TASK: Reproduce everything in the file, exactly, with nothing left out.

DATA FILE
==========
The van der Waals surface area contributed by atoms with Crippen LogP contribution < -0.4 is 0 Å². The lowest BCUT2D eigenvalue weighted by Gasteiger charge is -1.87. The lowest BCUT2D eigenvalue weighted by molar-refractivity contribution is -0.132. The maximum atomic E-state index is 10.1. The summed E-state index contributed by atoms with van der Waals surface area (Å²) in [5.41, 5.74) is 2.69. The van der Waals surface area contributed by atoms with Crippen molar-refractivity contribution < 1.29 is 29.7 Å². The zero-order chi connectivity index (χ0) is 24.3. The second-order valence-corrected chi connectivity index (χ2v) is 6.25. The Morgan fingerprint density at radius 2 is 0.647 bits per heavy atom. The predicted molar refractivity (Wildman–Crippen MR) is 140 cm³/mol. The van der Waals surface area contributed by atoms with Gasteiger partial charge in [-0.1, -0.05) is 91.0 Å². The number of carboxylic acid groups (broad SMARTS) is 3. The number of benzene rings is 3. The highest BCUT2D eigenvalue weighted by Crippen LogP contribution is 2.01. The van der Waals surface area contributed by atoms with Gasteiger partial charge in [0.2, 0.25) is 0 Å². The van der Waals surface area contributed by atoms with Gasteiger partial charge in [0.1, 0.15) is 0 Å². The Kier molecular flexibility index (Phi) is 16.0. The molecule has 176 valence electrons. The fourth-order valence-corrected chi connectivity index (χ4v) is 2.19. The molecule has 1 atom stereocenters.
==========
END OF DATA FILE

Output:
The van der Waals surface area contributed by atoms with Crippen LogP contribution < -0.4 is 0 Å². The lowest BCUT2D eigenvalue weighted by Gasteiger charge is -1.87. The lowest BCUT2D eigenvalue weighted by molar-refractivity contribution is -0.132. The maximum atomic E-state index is 10.1. The summed E-state index contributed by atoms with van der Waals surface area (Å²) in [5.41, 5.74) is 2.69. The van der Waals surface area contributed by atoms with Crippen molar-refractivity contribution < 1.29 is 29.7 Å². The zero-order chi connectivity index (χ0) is 24.3. The second-order valence-corrected chi connectivity index (χ2v) is 6.25. The Morgan fingerprint density at radius 2 is 0.647 bits per heavy atom. The predicted molar refractivity (Wildman–Crippen MR) is 140 cm³/mol. The van der Waals surface area contributed by atoms with Gasteiger partial charge in [-0.1, -0.05) is 91.0 Å². The number of carboxylic acid groups (broad SMARTS) is 3. The number of benzene rings is 3. The highest BCUT2D eigenvalue weighted by Crippen LogP contribution is 2.01. The van der Waals surface area contributed by atoms with Gasteiger partial charge in [0.2, 0.25) is 0 Å². The van der Waals surface area contributed by atoms with Gasteiger partial charge in [0.1, 0.15) is 0 Å². The Kier molecular flexibility index (Phi) is 16.0. The molecule has 176 valence electrons. The fourth-order valence-corrected chi connectivity index (χ4v) is 2.19. The molecule has 1 atom stereocenters.